be easily integrated into the society. The present paper attempts to provide parents of autistic children with proper
structured understanding on this subject and awareness to take up additional responsibilities of handling an autistic child
and manage them more effectively.

KEYWORDS: Autism, Autistic children, Parent’s Guide, Special Education, Learning Disability

INTRODUCTION

The world is a judicious mix of children with various types of learning capabilities and skills. Every child follows
a different learning style, and sometimes, a mix of styles to adapt to the society. The scope of a parent to gauge and adapt
to each learner as per the requirement at his/her level of learning comes into play at this stage. There are three broad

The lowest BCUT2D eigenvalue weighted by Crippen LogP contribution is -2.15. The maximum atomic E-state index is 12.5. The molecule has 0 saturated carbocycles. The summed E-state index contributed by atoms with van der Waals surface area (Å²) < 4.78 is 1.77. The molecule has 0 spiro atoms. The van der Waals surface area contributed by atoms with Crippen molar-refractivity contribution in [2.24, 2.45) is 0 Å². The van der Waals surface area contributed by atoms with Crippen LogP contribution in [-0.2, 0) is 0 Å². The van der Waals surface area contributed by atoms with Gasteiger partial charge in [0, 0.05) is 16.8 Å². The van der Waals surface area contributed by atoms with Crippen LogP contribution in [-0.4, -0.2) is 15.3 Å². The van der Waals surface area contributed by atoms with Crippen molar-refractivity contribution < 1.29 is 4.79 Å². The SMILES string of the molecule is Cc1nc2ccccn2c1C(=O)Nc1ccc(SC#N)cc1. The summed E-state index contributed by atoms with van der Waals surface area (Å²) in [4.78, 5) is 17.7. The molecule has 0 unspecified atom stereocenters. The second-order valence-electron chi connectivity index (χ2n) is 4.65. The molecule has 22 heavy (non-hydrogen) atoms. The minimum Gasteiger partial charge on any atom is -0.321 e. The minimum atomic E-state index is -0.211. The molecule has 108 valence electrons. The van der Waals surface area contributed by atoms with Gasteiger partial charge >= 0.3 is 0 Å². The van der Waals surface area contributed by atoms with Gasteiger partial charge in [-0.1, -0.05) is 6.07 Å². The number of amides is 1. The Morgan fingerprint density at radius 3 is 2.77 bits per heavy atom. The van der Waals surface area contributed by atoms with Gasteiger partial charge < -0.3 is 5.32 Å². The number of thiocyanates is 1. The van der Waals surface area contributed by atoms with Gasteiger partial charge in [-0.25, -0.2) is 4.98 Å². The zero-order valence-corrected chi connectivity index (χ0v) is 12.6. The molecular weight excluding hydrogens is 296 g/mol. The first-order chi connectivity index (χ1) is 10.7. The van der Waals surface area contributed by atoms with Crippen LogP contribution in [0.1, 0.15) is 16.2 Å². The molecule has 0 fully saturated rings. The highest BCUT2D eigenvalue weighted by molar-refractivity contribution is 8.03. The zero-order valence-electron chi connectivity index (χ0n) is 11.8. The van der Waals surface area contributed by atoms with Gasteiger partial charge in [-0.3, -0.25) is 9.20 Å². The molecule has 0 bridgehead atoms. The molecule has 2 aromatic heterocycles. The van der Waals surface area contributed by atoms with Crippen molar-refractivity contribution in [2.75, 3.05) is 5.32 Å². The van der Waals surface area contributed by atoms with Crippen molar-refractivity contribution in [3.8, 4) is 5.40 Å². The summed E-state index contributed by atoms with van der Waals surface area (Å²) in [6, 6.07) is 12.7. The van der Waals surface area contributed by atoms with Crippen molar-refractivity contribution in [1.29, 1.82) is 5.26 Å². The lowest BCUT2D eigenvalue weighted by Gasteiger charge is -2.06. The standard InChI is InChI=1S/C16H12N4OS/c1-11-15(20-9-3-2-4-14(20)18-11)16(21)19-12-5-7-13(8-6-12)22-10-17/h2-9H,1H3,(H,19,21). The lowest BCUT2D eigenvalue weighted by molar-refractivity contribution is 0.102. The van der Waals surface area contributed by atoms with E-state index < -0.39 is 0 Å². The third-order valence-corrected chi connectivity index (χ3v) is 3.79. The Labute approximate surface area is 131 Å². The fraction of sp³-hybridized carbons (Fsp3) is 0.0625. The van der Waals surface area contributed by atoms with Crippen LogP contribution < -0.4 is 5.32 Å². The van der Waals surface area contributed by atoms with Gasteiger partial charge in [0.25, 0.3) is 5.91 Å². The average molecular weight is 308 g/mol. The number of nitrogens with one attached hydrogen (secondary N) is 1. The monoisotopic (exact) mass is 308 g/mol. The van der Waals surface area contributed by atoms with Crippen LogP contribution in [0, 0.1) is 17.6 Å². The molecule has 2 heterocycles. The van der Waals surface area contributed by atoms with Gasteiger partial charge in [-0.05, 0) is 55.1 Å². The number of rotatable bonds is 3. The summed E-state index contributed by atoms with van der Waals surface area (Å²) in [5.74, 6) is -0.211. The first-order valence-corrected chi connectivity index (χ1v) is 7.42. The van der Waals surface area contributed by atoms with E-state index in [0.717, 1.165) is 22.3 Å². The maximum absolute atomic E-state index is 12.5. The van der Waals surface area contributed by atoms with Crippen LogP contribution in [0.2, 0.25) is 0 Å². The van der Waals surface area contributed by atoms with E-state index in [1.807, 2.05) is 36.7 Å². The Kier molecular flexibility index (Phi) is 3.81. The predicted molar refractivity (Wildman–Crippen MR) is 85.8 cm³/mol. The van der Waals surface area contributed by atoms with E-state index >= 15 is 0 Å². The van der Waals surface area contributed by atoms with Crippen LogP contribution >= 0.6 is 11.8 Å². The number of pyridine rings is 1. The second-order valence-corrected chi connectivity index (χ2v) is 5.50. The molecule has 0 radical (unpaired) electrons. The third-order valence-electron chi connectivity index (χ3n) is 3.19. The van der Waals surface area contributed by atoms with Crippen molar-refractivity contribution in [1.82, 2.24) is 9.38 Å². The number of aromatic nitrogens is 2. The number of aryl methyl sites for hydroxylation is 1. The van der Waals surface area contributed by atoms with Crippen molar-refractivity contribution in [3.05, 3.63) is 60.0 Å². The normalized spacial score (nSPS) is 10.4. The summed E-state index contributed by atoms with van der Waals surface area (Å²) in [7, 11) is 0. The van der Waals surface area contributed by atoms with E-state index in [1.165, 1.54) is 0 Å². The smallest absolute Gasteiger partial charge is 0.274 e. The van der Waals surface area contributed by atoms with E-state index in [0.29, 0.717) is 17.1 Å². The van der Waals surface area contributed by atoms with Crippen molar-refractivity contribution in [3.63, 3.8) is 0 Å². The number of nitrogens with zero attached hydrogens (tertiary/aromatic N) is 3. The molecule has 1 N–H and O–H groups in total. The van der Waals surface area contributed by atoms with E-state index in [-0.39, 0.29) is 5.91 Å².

categories of learners: (a) Fast learners (b) Average learners (c) slow learners. “Fast learners” usually have an upper hand
and have the capability to learn and adapt faster than their peers. The “Average learning” group require added attention and
effort both in school and at home. These learners can catch up with the fast learner’s category if appropriate, strategies and
styles are developed to deal with them. The “Slow learner” category is the one that finds it hard to develop the right fit of
strategies of learning or to quickly adapt to the world around them. This category is usually characterized by low
performance, lethargy and demotivation. A teacher's duty in a special or inclusive classroom is to bring the entire
classroom to a healthy level of learning and improvement. It is done by applying various combinations of strategies with
all three major groups of learners fitting into their zone of proximal development and achieving the inclusivity of the